Lending is actually only a part of what large banks do. JPMorgan Chase (JPM), for example, has at least $300 billion of "excess deposits," some of which were invested in derivatives in London. Loans make up less than a third of JPMorgan's assets under generally accepted accounting principles. The problem if banks don't lend is not the lack of funds or an inability to increase equity; rather, it is the bankers' lack of incentives or desire to lend or to raise equity, and their preferences for other investments and for continuing to rely on borrowing.
Borrowing creates conflicts of interest between borrowers and creditors, and these conflicts distort investment decisions. Heavy borrowers may avoid investments that benefit the creditors at the borrowers' expense, and they might be biased towards risky investments that benefit themselves at the expense of creditors. Distressed homeowners, for example, might not invest in maintenance or home improvement. Taking out a second mortgage exposes the lender that wrote the first mortgage to increased risk of default and foreclosure just like the payment of dividends by a highly indebted corporation puts its creditors at higher risk.
Since they rely on so much borrowing, banks are strongly influenced by such incentives. Making a boring but worthy business loans might be unattractive to bankers, particularly those working for the largest banks. Investments in traded assets or derivatives that have more upside and are more easily "scaleable" are likely to be more attractive, particularly if bonuses depend on short-term profit measures. Deposit insurance and guarantees greatly exacerbate the distorted incentives, enabling banks to continue to borrow repeatedly and take risk without complaints from their existing creditors. The deposit insurers or taxpayers are harmed including by the business loans that are not made. In a crisis, the harm can be larger.
The only way to alleviate these conflicts is to require more common equity. Any borrowing, including long-term debt, maintains the conflicts and exacerbates the inefficiencies of debt overhang.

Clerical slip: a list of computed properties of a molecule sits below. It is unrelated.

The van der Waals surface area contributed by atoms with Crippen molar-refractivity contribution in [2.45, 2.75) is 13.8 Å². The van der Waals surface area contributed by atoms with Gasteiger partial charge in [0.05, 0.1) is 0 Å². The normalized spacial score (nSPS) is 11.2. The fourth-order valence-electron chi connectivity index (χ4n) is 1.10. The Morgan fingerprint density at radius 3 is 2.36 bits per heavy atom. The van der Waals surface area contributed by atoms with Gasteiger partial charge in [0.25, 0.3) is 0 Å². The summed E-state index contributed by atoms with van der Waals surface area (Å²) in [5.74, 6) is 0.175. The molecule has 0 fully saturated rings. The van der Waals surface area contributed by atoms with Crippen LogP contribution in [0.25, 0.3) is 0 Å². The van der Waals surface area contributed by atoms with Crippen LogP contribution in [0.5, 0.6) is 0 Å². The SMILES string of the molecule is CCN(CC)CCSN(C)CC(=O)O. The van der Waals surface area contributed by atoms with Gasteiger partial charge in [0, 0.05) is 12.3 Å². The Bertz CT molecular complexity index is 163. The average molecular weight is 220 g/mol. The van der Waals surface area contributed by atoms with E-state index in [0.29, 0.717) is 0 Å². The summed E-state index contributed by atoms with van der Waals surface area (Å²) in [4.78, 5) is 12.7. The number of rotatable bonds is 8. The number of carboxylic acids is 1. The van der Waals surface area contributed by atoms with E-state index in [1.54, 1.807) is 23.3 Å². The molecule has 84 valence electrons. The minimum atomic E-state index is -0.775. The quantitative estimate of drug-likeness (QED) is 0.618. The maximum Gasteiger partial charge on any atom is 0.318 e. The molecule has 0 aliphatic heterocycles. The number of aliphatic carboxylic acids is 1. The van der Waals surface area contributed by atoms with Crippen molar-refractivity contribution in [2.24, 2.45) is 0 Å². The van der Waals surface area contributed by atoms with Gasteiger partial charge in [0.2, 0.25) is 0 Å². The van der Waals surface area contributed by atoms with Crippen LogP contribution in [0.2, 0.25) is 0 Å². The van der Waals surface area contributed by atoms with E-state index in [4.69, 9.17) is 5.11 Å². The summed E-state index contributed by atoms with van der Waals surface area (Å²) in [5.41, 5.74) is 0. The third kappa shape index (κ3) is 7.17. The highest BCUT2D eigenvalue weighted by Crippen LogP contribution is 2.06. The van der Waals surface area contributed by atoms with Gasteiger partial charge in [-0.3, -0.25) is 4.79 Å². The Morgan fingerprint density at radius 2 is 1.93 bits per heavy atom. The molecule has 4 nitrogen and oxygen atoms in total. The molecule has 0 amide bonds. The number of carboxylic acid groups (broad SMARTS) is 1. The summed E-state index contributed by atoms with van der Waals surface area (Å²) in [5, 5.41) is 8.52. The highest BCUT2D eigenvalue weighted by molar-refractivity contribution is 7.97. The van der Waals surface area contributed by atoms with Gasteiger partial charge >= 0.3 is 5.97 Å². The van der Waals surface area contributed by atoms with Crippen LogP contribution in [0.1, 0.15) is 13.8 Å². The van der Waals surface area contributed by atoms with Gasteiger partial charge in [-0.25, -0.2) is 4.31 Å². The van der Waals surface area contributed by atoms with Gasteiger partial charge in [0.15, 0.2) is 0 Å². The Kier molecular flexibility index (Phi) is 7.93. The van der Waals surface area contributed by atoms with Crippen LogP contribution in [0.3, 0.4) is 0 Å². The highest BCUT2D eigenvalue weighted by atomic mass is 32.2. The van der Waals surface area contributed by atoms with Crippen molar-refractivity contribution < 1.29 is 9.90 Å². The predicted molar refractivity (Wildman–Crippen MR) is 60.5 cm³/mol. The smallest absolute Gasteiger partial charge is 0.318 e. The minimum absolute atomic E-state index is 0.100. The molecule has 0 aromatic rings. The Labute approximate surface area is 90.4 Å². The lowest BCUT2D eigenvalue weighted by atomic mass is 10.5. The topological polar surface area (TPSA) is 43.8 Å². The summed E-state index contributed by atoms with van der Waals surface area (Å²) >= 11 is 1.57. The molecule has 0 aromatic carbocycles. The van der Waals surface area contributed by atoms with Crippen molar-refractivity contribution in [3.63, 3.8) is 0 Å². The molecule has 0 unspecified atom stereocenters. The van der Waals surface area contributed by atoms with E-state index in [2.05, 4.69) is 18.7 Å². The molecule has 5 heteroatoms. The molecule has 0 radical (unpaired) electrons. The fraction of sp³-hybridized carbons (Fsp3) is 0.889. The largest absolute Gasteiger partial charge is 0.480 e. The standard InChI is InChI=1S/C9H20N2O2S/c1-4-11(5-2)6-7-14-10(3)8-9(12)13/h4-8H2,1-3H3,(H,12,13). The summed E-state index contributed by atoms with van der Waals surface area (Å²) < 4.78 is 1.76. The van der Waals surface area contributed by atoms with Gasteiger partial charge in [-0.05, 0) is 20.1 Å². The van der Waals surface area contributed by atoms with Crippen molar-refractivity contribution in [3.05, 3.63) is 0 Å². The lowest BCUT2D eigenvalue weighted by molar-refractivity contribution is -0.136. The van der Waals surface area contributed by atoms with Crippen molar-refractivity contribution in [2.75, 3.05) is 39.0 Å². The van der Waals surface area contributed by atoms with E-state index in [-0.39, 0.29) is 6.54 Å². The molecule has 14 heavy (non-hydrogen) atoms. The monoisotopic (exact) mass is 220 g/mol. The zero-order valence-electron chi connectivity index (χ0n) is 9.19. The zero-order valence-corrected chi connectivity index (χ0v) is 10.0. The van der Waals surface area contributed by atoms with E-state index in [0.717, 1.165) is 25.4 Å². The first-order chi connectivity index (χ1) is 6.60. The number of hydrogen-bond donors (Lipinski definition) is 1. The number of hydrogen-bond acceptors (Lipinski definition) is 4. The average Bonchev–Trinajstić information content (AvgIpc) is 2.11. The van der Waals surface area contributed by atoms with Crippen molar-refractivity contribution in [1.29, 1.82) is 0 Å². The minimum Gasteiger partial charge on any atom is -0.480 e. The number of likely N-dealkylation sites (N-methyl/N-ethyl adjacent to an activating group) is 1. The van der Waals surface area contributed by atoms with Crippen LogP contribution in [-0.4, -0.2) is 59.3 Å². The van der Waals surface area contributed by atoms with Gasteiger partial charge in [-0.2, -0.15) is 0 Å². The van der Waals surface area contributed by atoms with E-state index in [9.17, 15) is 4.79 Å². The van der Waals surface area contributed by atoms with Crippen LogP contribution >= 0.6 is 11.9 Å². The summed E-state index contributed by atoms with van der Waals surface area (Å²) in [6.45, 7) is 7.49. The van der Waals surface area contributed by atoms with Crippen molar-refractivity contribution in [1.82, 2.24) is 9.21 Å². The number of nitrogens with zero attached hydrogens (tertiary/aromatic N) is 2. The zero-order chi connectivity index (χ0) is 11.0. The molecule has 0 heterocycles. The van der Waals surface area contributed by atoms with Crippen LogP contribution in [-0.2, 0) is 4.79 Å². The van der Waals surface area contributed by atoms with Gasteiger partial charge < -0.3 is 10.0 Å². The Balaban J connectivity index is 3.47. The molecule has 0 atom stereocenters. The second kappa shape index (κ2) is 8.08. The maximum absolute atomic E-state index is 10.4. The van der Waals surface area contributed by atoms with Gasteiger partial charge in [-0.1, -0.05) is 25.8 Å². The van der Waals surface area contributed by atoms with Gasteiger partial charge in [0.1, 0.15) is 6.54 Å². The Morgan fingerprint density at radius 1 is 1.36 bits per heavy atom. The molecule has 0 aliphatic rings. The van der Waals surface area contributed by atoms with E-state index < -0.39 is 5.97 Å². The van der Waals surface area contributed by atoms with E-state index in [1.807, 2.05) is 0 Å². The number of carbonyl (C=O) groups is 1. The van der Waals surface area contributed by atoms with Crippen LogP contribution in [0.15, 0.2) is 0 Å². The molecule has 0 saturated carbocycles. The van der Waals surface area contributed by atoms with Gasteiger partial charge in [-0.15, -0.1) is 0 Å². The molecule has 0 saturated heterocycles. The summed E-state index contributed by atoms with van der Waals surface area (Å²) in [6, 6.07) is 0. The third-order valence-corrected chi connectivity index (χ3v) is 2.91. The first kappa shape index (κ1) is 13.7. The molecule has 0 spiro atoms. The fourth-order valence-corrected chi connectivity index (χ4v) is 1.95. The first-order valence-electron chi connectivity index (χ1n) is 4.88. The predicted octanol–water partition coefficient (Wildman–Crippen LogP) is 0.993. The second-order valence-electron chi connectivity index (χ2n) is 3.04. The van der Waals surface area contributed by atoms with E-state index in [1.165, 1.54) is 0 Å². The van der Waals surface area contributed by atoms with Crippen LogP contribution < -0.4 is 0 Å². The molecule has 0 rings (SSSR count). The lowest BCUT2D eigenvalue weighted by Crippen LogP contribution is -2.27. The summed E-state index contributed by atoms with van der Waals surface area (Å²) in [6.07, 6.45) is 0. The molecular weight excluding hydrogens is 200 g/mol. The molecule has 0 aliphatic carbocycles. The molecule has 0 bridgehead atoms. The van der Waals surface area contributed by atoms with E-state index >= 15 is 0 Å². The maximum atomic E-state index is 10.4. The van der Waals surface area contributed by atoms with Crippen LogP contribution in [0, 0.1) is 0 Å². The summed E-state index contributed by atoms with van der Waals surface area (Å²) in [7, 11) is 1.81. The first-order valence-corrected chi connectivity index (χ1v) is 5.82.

Another problem with long-term debt relative to equity is its dubious capacity to absorb losses, especially in the case of the largest banks. The failure of a global megabank in the U.S. would entail the Federal Deposit Insurance Corp. exercising its yet-untested new resolution authority. But the FDIC lacks jurisdiction outside the U.S. Despite some progress with U.K. authorities, legal differences across countries will pose enormous challenges should a global bank fail.
Moreover, imposing losses or expenses from the resolution process on a bank's creditors or on surviving institutions, which themselves might be systemically important and likely to be weak at the same time, might further destabilize the economy in a crisis. Despite the Dodd-Frank Act reforms, we are likely to see taxpayer-funded bailouts again if policymakers view the alternative as worse. Even in the best scenario, a resolution process would be disruptive and costly. Equity, by contrast, absorbs losses without such complications.
The notions that "excessive" equity will hurt the economy, that debt funding is "cheaper" or better than equity in any way that is relevant to the policy debate, or that it is a policy objective to make sure "our banks" succeed in global competition, are among the claims that my colleague Martin Hellwig and I have debunked in our book "The Bankers' New Clothes: What's Wrong with Banking and What to Do about It" and in a subsequent summary document . I hope those who make such claims or believe them to be true will take the time to consider our arguments. The public deserves a safer and healthier financial system that supports the economy without exposing us to as much risk, distortions and harm.
Anat Admati is a professor of finance and economics at Stanford University's Graduate School of Business.